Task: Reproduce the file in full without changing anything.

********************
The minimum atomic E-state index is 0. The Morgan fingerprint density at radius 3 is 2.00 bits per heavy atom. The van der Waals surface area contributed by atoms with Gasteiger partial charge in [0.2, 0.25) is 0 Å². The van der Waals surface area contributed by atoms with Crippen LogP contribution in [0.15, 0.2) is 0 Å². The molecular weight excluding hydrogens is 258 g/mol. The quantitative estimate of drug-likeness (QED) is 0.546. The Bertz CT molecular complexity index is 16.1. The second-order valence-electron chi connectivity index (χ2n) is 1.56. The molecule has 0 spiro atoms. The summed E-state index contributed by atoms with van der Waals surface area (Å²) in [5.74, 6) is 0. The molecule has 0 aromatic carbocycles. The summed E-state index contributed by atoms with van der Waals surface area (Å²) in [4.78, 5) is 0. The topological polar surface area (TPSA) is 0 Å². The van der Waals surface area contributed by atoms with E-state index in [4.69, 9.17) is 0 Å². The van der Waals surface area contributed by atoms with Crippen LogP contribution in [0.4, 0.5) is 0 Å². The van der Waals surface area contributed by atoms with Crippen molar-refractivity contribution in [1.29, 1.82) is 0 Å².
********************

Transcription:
The minimum atomic E-state index is 0. The Morgan fingerprint density at radius 3 is 2.00 bits per heavy atom. The van der Waals surface area contributed by atoms with Gasteiger partial charge in [0.2, 0.25) is 0 Å². The van der Waals surface area contributed by atoms with Crippen LogP contribution in [0.15, 0.2) is 0 Å². The molecular weight excluding hydrogens is 258 g/mol. The quantitative estimate of drug-likeness (QED) is 0.546. The Bertz CT molecular complexity index is 16.1. The second-order valence-electron chi connectivity index (χ2n) is 1.56. The molecule has 0 spiro atoms. The summed E-state index contributed by atoms with van der Waals surface area (Å²) in [5.74, 6) is 0. The molecule has 0 aromatic carbocycles. The summed E-state index contributed by atoms with van der Waals surface area (Å²) in [4.78, 5) is 0. The topological polar surface area (TPSA) is 0 Å². The van der Waals surface area contributed by atoms with E-state index in [4.69, 9.17) is 0 Å². The van der Waals surface area contributed by atoms with Crippen LogP contribution in [0.4, 0.5) is 0 Å². The van der Waals surface area contributed by atoms with Crippen molar-refractivity contribution in [1.29, 1.82) is 0 Å².